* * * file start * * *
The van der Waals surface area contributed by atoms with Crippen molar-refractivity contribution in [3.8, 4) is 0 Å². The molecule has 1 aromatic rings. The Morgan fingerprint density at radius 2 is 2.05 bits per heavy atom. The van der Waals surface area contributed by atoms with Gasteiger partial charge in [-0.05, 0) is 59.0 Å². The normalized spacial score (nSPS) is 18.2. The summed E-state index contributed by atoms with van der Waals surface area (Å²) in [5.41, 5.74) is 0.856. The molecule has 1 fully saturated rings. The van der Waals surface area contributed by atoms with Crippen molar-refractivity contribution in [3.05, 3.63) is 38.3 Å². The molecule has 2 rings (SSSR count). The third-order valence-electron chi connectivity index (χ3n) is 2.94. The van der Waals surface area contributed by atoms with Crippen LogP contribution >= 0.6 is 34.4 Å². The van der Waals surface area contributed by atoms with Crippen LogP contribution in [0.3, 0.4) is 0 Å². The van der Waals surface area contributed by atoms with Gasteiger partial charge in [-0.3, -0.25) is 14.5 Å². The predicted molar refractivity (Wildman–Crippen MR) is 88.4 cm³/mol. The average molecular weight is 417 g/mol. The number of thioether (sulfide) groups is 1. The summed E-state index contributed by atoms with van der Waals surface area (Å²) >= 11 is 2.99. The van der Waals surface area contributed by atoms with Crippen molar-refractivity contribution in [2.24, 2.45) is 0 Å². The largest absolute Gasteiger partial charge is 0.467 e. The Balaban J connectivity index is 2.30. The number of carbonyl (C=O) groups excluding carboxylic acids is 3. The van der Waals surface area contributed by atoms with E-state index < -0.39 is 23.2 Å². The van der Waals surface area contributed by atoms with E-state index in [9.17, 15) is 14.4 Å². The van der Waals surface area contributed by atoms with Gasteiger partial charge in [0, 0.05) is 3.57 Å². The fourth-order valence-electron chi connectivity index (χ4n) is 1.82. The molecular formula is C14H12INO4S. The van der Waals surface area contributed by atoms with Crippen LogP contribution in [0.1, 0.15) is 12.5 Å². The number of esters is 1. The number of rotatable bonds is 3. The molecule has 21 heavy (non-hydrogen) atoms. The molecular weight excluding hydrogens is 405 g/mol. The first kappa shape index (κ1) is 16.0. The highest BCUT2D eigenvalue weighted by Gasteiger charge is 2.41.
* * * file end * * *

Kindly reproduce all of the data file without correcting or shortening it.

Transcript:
The van der Waals surface area contributed by atoms with Crippen molar-refractivity contribution in [3.8, 4) is 0 Å². The molecule has 1 aromatic rings. The Morgan fingerprint density at radius 2 is 2.05 bits per heavy atom. The van der Waals surface area contributed by atoms with Gasteiger partial charge in [-0.05, 0) is 59.0 Å². The normalized spacial score (nSPS) is 18.2. The summed E-state index contributed by atoms with van der Waals surface area (Å²) in [5.41, 5.74) is 0.856. The molecule has 1 fully saturated rings. The van der Waals surface area contributed by atoms with Crippen molar-refractivity contribution in [3.05, 3.63) is 38.3 Å². The molecule has 2 rings (SSSR count). The third-order valence-electron chi connectivity index (χ3n) is 2.94. The van der Waals surface area contributed by atoms with Crippen LogP contribution >= 0.6 is 34.4 Å². The van der Waals surface area contributed by atoms with Crippen LogP contribution in [0.3, 0.4) is 0 Å². The van der Waals surface area contributed by atoms with Gasteiger partial charge in [-0.3, -0.25) is 14.5 Å². The predicted molar refractivity (Wildman–Crippen MR) is 88.4 cm³/mol. The average molecular weight is 417 g/mol. The number of thioether (sulfide) groups is 1. The summed E-state index contributed by atoms with van der Waals surface area (Å²) >= 11 is 2.99. The van der Waals surface area contributed by atoms with Crippen molar-refractivity contribution in [2.24, 2.45) is 0 Å². The largest absolute Gasteiger partial charge is 0.467 e. The Balaban J connectivity index is 2.30. The number of carbonyl (C=O) groups excluding carboxylic acids is 3. The van der Waals surface area contributed by atoms with E-state index < -0.39 is 23.2 Å². The van der Waals surface area contributed by atoms with E-state index in [9.17, 15) is 14.4 Å². The van der Waals surface area contributed by atoms with Gasteiger partial charge in [0, 0.05) is 3.57 Å². The fourth-order valence-electron chi connectivity index (χ4n) is 1.82. The molecular formula is C14H12INO4S. The van der Waals surface area contributed by atoms with Crippen LogP contribution in [0.1, 0.15) is 12.5 Å². The number of esters is 1. The number of rotatable bonds is 3. The molecule has 21 heavy (non-hydrogen) atoms. The molecular weight excluding hydrogens is 405 g/mol. The first kappa shape index (κ1) is 16.0. The highest BCUT2D eigenvalue weighted by Gasteiger charge is 2.41.